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Healing Post-War Traumas with Dark Irony

British writer Elizabeth Bibesco once said that “irony is the hygiene of the mind” and it seems that namely this purifying type of dark and bitter irony is the key to the post-war Croatian drama “A Wonderul Night in Split” (2004, dir. Arsen Anton Ostoijc). Set in the supposedly euphoric last hours of a New Year´s Eve , the plot however reveals sadness and despair under the romantic surface of beautiful Split.

Drug dealer Blacky at his “workplace”

The dramaturgy circles around several drug victims (both addicts and dealers) while camera literally flies above the old roofs, smuggles throughout narrow streets, penetrates houses which might be architectural attractions by day but by night turn into brothels, suspicious bars and junkie hangouts. The organic plot consists of three parallel short stories interrelated by the narcotic thread and the character of the ruthless dealer Blacky, whose presence is as inevitable as death itself. All of them start as a black humor jokes but end up as ancient tragedies. While the enthusiastic rock chorus in between the acts fakes the overall mood because the main vocal is on dope too.

The stoned vocal of the rock chorus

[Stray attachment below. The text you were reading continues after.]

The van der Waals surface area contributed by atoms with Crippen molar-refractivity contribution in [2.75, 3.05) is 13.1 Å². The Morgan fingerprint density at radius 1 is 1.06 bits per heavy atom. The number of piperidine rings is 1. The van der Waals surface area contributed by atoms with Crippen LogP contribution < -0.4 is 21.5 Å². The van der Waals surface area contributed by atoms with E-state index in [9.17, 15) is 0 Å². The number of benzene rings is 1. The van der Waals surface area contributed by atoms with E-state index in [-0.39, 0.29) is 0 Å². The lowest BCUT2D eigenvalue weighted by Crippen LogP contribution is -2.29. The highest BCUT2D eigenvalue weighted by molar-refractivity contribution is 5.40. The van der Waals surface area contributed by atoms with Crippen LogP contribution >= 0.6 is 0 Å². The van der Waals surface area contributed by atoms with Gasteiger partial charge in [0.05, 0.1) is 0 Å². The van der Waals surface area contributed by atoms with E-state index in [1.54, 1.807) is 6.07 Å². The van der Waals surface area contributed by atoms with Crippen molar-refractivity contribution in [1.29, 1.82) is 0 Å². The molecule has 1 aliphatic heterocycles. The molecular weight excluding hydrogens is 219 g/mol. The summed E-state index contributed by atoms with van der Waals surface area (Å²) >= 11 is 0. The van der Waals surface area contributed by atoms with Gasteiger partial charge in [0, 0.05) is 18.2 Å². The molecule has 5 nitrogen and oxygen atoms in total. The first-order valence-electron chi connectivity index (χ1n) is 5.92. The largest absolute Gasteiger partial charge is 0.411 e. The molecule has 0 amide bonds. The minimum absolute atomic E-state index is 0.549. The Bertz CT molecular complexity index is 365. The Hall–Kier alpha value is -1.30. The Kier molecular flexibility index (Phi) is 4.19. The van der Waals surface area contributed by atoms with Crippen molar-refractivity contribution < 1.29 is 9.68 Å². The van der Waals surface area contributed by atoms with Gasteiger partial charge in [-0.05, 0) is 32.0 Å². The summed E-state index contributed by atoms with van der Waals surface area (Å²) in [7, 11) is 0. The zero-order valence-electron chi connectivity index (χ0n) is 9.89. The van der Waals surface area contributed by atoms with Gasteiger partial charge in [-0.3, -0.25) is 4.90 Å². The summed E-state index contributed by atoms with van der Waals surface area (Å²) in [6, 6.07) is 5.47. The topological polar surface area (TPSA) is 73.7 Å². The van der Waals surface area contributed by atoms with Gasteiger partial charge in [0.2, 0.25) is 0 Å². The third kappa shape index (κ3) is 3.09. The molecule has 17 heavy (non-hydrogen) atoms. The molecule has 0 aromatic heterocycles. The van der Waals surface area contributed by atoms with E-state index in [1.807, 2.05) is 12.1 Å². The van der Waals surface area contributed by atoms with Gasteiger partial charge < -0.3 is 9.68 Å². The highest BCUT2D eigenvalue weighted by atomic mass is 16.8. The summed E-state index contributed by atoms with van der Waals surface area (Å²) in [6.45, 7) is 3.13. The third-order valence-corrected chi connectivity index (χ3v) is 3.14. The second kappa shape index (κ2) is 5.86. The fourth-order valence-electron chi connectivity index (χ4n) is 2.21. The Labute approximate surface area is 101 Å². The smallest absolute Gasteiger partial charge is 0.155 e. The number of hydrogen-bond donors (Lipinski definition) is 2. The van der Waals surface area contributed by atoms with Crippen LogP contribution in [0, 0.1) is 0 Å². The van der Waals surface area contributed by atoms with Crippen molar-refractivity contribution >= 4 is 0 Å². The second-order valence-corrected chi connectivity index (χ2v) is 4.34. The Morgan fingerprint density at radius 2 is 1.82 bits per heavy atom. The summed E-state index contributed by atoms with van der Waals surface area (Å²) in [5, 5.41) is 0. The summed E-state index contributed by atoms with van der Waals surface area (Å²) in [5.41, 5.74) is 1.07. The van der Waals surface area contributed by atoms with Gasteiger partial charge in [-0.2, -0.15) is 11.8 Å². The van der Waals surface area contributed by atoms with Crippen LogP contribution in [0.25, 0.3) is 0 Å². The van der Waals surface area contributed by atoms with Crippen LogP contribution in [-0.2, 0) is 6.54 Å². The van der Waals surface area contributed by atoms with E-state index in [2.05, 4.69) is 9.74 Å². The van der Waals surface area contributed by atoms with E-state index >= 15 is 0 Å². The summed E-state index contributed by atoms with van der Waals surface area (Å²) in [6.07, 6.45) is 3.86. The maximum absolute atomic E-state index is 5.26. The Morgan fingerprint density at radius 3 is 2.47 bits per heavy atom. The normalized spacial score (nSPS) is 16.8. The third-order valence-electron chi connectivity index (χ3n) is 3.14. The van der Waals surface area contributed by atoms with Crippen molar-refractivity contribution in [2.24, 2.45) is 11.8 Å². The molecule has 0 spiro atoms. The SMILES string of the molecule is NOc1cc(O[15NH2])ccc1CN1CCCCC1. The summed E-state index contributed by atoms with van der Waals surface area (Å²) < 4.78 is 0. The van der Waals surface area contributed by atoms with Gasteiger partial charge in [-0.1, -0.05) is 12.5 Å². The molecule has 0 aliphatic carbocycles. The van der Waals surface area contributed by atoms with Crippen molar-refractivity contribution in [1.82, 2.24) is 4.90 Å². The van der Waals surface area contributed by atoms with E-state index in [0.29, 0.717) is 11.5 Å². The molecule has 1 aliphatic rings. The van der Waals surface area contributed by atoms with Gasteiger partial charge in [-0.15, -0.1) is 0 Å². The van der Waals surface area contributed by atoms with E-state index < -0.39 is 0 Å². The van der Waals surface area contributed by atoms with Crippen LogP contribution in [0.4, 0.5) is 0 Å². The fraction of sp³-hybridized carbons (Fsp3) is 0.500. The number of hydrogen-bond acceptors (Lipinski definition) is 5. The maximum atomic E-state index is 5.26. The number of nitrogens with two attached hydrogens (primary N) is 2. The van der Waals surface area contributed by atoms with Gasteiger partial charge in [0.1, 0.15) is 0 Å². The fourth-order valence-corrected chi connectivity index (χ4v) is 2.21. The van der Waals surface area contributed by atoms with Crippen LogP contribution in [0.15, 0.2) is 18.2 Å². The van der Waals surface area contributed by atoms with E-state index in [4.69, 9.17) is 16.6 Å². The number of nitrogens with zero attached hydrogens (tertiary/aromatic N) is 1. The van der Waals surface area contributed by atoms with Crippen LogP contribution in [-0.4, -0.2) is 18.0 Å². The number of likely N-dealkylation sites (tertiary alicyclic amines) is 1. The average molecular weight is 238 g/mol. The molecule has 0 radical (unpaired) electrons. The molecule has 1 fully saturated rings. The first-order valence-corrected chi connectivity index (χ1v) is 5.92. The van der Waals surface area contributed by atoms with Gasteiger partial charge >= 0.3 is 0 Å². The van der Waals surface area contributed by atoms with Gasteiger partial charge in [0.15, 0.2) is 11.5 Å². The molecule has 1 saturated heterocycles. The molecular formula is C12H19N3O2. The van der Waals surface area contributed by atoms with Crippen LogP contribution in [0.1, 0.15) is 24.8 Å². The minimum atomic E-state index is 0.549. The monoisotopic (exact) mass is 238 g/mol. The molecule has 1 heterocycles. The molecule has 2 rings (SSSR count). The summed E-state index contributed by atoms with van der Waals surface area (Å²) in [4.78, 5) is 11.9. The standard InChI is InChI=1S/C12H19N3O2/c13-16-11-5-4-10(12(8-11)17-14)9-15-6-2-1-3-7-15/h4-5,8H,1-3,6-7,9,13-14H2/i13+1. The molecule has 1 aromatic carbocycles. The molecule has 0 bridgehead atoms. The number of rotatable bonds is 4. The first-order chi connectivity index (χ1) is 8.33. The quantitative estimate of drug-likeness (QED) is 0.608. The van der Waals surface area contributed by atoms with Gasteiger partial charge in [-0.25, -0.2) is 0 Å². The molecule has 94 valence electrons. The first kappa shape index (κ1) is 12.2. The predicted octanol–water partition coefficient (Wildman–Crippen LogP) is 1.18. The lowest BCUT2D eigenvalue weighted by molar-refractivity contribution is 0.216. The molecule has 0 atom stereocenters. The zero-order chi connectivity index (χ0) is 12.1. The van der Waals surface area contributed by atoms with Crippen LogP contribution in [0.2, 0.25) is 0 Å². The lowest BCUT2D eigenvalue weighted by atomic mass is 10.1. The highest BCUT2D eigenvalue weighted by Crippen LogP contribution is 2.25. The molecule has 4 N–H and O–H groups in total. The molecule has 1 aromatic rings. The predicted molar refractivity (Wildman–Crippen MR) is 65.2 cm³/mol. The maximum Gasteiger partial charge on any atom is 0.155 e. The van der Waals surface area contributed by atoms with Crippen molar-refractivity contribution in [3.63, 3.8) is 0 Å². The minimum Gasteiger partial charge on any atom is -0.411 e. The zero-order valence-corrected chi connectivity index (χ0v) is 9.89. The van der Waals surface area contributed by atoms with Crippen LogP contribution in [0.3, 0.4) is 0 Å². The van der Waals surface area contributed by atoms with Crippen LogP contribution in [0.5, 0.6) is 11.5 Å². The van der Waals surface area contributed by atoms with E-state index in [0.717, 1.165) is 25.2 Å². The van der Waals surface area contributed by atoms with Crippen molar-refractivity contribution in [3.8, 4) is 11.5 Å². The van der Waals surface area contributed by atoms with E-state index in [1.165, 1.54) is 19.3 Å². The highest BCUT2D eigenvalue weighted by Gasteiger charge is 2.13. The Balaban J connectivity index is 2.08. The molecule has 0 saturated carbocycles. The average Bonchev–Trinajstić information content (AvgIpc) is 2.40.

And here comes irony. It stands out in the contradiction between our prefabricated notion about the place and the possible story it could host, and the reality of what the film is actually about. It is a game of contrasts – starting from the title, which assumes a cheese romantic comedy rather than a drug addiction tragedy and it actually refers to the title of a traditional popular song from Dalmatia; and wrapping up with the technical details that a sunny Mediterranean town is depicted by night, in black and white. It is a place of cheap alcohol and easy sex for tourists but also a place where kids have access to guns, underage girls sell bodies for heroin and even first time sex could not be exciting enough without ecstasy.

A flying frame over the old town of Split


Irony provides a distant point of view as well. Together with the alienation effect of the black and white, there is a therapeutic impact too. Along with absurdism, irony has been widely used as a survival tool in the post-war films from Western Balkans such as Pretty Village, Pretty Flame (Federal Republic of Yugoslavia, 1996, dir. Srdjan Dragoevic), Fuse (Bosnia and Herzegovina, 2003, Pjer Zalica), The Tour (Serbia, 2008, Goran Markovic). Surviving loss and destruction through bitter laughter. So you manage to go forward.

Emphasizing on desperation by elaborating on the drug addiction problem might seem an expected and not really original approach to any post-war period but is actually the most truthful to the condition of the affected by the events as there was indeed a drug abuse problem in Split in the 90´s. It was probably the easiest, most accessible and most irreversible way to escape unbearable reality of post-war destruction. Instead of showing physical ruins, the author´s approach is to emphasize on the troubled souls. And sadly enough reality mingles with fiction in a horrifying way – the landmark actor Dino Dvornik who was a popular Croatian pop singer and whose close-up opens the film was found dead after an overdose four years after “A Wonderul Night in Split”´s premiere. Life turns to be the most authentic and cruel scriptwriter.